“The philosophical arguments I have presented in this chapter, intriguing though they may be, are no substitute for hard data. They build grandiose cosmic conclusions from the slenderest of facts, and are only as good as the assumptions on which they are based. So long as there is no concrete scientific evidence for life beyond Earth, they are about all we can do. But SETI is fundamentally an experimental and observational programme, not an exercise in philosophy and statistics. A single discovery… could instantly overturn centuries of philosophical presupposition.”

Speaking of “building grandiose conclusions on the slenderest of facts,” is not this exactly that Davies is suggesting in emphasizing the scientificity of the methodology of SETI? The most rigorous scientific method in the world is not going to get us very far if it is employed in the study of spectacularly non-naturalistic phenomena such as ghosts or past lives, which some scientists have chosen to take up from time to time. I am not suggesting that SETI is like the scientific investigation of the paranormal — it is not — but only that Davies is defending SETI on grounds that could equally well be employed to defend the scientific investigation of the paranormal.

What’s wrong with the scientific investigation of the paranormal? Am I demonstrating that I am a closed-minded stick-in-the-mud by rejecting it? The problem is not scientific method, as Davies points out, but the scientificity of the concepts. The idea of a “past life” is not a naturalistic conception. The idea must be “cashed out” in a supernaturalistic framework for it to make any sense at all. And that is fine — science remains silent on the ontological question of naturalism vs. supernaturalism, but it cannot remain silent or neutral on the question of methodological naturalism, because if science gives up methodological naturalism, it has nothing left to call its own.

I have noted elsewhere that Jung’s investigation of UFOs was about what is meant that things are seen. Jung did not even take up the question of the origin or supposed purposes of flying saucers; he only considered the fact that things are seen. This is the scientific spirit, even in the face of the paranormal. And a psychologist or sociologist who takes up ghosts or past lives can take them up in this spirit and remain true to science. But if, as a psychiatrist (for example), you take up past lives, the ontological question of past lives, indeed the very concept of past lives, is irrelevant. The only thing that is relevant is that lives are reported and described (sometimes in great detail). The interesting scientific question is the explanation in naturalistic terms of these reports and descriptions. Anything beyond that ceases to be science.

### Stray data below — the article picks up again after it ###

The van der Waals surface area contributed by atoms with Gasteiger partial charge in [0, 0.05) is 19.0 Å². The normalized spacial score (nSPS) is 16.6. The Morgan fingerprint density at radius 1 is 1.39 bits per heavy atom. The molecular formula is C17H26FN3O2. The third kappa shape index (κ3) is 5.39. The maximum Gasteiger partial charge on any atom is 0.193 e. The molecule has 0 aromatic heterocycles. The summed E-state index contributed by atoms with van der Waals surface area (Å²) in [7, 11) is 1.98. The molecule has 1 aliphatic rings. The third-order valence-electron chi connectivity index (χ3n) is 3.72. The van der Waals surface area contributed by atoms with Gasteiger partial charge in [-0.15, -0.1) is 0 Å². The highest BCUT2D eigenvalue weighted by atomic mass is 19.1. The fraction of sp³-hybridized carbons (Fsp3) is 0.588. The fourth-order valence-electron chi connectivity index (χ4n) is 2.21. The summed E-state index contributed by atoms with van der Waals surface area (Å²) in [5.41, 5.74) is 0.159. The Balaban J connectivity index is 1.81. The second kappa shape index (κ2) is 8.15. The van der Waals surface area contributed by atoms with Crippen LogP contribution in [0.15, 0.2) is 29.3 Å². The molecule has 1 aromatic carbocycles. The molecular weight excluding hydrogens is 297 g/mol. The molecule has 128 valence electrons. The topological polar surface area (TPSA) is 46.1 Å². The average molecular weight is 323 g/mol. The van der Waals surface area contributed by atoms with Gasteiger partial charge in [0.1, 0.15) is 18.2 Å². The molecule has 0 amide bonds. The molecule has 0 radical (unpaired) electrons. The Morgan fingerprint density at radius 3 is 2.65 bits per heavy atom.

It is only possible to understand the distinction between science and non-science by understanding that there is a difference not only in method but also a difference between scientific concepts and non-scientific concepts. Treating non-scientific concepts with a rigorous scientific method will lead to nonsense just as certainly as treating scientific concepts by way of a non-scientific method.

It is only possible to appreciate this by understanding that science is a philosophical research program, and it is based upon a small set of philosophical principles that have proved themselves remarkably fruitful in the investigation of the natural world. Scientific concepts are amenable to exposition by methodological naturalism. We might call this conceptual naturalism. Failures of conceptual naturalism — like investigating past lives as past lives, rather than as reports and descriptions of lives — result in conceptual confusion, and no amount of observation or experiment will clarify conceptual confusion.

Science cannot extricate itself from conceptual confusion, but it can call upon the resources of philosophy in an attempt to clarify the conceptual confusions that lie at the foundation of the scientific enterprise. The conceptual confusions include the philosophical presuppositions without which science cannot be practiced. The “centuries of philosophical presupposition” that could be overturned by SETI (as Davies says) are not necessarily the philosophical presuppositions necessary to the philosophical enterprise, the conditio sine qua non of philosophy, but SETI could very well overturn “centuries of philosophical presupposition” that have been central to scientific thought.

It is just as much a folly to position science as the apotheosis of human reason — which is what the evolutionary argument for the obsolescence of philosophy does — as it was in the past to put theology or philosophy in this position. Science absolutized would be as insufferable — and as wrong — as any other form of human thought believed to be absolute. This does not mean that we can recklessly ignore science, but it does mean that scientific thought cannot recklessly ignore other forms of human thought.

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Grand Strategy Annex